Make us your home page
Instagram

'Dance' moves could reduce TSA checkpoint hassles

Veteran air travelers call the ritual at airport checkpoints "the dance" — or worse.

Quart-size, zip-top bag full of bottled liquids in the plastic bin. Slip off your shoes. Empty your pockets. Take off the belt. Remove your laptop from its bag. Hold the boarding pass for the officer on the other side of the metal detector. Cha-cha-cha.

The Transportation Security Administration has two new initiatives designed to eliminate the two steps that annoy people most. One, at least, has the potential to make the experience a lot better.

Starting Saturday, security officers will let travelers keep laptops inside "checkpoint-friendly'' bags during X-ray screenings. The TSA contacted companies in March with standards for bags to receive the new designation.

Screeners must get a good look at electronics inside laptops to make sure nothing's been tampered with. So, the TSA ordered that the new bags — or anything in them — can't obstruct that image. To qualify, "laptop-friendly'' bags must have a separate laptop compartment that folds out to lie flat on the X-ray belt and has no pockets, metal snaps or zippers.

But travelers typically use laptop bags to carry cables, chargers and other accessories. There's no guarantee you won't be required to remove the laptop. And the agency won't let bagmakers say their product is TSA-approved. How many people will pay $100 or more for a product with so many caveats?

More promising are the upcoming tests of a machine that can sniff shoes for a bomb without travelers taking them off. The PassPort explosive-trace detectors look like a subway station turnstile. They puff air across a subject's waist, hands and shoes, and test for chemicals used in explosives.

Travelers can walk through the portal without stopping, says manufacturer L-3 Communications. The TSA last year rejected a shoe scanner made by General Electric for the Clear Registered Traveler program. That machine used X-rays to scan for bombs.

Passengers in the PassPort test at Los Angeles International won't save any time. Because the tests are designed to collect data, not catch shoe-bombers, they'll need to take off their shoes and put up with the standard screening.

Steve Huettel can be reached at huettel@sptimes.com or (813)-226-3384.

'Dance' moves could reduce TSA checkpoint hassles 08/12/08 [Last modified: Wednesday, August 13, 2008 1:30pm]
Photo reprints | Article reprints

© 2017 Tampa Bay Times

    

Join the discussion: Click to view comments, add yours

Loading...
  1. The Iron Yard coding academy to close in St. Petersburg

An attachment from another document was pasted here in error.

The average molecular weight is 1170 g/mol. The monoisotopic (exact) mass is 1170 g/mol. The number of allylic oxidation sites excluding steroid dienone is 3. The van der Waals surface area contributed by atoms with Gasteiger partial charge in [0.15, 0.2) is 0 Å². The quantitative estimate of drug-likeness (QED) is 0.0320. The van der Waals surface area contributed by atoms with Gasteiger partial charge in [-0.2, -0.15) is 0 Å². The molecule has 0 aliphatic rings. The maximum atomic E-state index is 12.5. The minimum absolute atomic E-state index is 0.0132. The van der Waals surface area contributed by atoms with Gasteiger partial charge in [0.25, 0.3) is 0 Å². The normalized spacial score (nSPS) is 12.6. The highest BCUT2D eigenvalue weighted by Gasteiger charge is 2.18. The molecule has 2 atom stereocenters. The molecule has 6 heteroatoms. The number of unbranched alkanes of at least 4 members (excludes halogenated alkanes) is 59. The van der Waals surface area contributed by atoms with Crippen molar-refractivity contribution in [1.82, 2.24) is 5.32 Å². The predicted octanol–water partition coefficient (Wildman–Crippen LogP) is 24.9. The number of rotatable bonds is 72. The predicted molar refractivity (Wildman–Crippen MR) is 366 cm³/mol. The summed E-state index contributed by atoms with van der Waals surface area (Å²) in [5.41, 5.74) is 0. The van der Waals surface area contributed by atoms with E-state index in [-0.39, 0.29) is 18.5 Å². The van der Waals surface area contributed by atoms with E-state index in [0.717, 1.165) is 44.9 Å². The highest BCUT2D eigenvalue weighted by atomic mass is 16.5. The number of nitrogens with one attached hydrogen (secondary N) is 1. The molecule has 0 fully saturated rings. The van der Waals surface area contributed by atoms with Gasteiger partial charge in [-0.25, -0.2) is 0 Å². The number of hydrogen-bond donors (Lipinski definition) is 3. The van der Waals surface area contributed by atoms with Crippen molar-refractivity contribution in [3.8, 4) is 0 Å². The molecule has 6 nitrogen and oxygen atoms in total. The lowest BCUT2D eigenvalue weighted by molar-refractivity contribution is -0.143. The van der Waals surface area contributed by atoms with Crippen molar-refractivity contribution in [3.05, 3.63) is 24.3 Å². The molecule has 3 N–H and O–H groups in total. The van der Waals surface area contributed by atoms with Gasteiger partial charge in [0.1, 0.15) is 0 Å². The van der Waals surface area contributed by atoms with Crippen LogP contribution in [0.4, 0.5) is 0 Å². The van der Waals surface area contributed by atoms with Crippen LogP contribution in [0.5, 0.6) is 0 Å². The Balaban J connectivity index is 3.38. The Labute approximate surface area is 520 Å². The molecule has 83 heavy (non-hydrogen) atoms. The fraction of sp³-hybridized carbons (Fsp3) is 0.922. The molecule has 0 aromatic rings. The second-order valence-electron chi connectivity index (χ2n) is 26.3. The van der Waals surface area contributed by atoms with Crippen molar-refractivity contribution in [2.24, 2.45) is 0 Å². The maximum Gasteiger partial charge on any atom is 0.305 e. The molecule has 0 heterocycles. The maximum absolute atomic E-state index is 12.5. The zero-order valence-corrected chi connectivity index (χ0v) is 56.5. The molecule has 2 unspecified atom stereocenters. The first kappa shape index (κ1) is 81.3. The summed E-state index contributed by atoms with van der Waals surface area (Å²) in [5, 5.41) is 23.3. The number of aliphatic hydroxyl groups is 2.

Business

    ST. PETERSBURG — The Iron Yard, a code-writing academy with a location in downtown St. Petersburg, will close for good this summer.

    Instructors (from left) Mark Dewey, Jason Perry, and Gavin Stark greet the audience at The Iron Yard, 260 1st Ave. S, in St. Petersburg during "Demo Day" Friday, Oct. 7, 2016, at The Iron Yard, which is an immersive code school that is part of a trend of trying to address the shortage of programmers.  The academy is closing this summer.  [LARA CERRI   |   Times]
  2. Florida's unemployment rate drops for fourth straight month

    Markets

    How low can Florida's unemployment go? Pretty low, according to the state's latest unemployment numbers. The Sunshine State's unemployment rate dropped to 4.1 percent for June, down from 4.3 percent in May, state officials said Friday morning.

    Florida's unemployment level dropped to 4.1 percent in June from 4.3 percent in May. |  [Times file photo]
  3. Is sinkhole damage sinking Tampa Bay property values?

    Real Estate

    On a scale of desirability, the house for sale on Whittner Drive in Land O' Lakes would rank fairly low. It's a short sale; it sits on an unstabilized sinkhole and it's within a few miles of two houses that collapsed into a gargantuan hole July 16.

    A gated community in Hernando's Spring Hill area, Pristine Place has long been susceptible to sinkholes with nearly a third of its houses with documented sinkhole damage by 2012. Today, however, many houses with repaired sinkhole damage are selling for more than houses without any issues. [WILL VRAGOVIC   |   Times file photo]
  4. The real estate pros in charge of Tampa's $3 billion makeover are younger than you think

    Working Life

    TAMPA — Brooke May, a 36-year-old senior construction project manager, knew she wanted to work for Strategic Property Partners the minute she met some team members involved with the group's massive downtown Tampa makeover.

    Matt Davis, Vice President of Development posed for a portrait in the Strategic Property Partners office in Channelside on July 12, 2017, in Tampa, Fla. [MONICA HERNDON   |   Times]
  5. St. Pete Beach may loosen beach drinking rules for hotel guests

    Local Government

    ST. PETE BEACH — Drinking a beer, a cocktail or a glass of wine may soon be legal on this city's beaches, but only for hotel guests in and around their hotel's beachfront cabanas.

    Registered hotel guests would be able to drink alcoholic beverages at their cabanas on the beach under a new rule the St. Pete Beach City Commission is considering.